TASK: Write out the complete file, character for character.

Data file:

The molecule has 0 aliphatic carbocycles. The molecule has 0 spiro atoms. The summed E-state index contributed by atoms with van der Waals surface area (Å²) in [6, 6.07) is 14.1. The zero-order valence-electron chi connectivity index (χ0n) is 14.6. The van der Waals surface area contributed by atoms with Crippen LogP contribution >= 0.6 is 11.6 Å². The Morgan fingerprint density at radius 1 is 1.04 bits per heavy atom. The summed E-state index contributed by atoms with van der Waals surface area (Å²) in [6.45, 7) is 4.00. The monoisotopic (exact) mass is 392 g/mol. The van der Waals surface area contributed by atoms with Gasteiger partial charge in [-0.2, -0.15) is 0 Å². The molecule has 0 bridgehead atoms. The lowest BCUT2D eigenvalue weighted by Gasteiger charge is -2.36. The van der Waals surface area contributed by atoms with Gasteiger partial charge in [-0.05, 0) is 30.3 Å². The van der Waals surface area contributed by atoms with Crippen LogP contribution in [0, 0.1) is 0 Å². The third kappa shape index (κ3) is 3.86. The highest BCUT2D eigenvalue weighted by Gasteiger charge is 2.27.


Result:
The molecule has 0 aliphatic carbocycles. The molecule has 0 spiro atoms. The summed E-state index contributed by atoms with van der Waals surface area (Å²) in [6, 6.07) is 14.1. The zero-order valence-electron chi connectivity index (χ0n) is 14.6. The van der Waals surface area contributed by atoms with Crippen LogP contribution >= 0.6 is 11.6 Å². The Morgan fingerprint density at radius 1 is 1.04 bits per heavy atom. The summed E-state index contributed by atoms with van der Waals surface area (Å²) in [6.45, 7) is 4.00. The monoisotopic (exact) mass is 392 g/mol. The van der Waals surface area contributed by atoms with Gasteiger partial charge in [-0.2, -0.15) is 0 Å². The molecule has 0 bridgehead atoms. The lowest BCUT2D eigenvalue weighted by Gasteiger charge is -2.36. The van der Waals surface area contributed by atoms with Gasteiger partial charge in [-0.05, 0) is 30.3 Å². The van der Waals surface area contributed by atoms with Crippen LogP contribution in [0, 0.1) is 0 Å². The third kappa shape index (κ3) is 3.86. The highest BCUT2D eigenvalue weighted by Gasteiger charge is 2.27.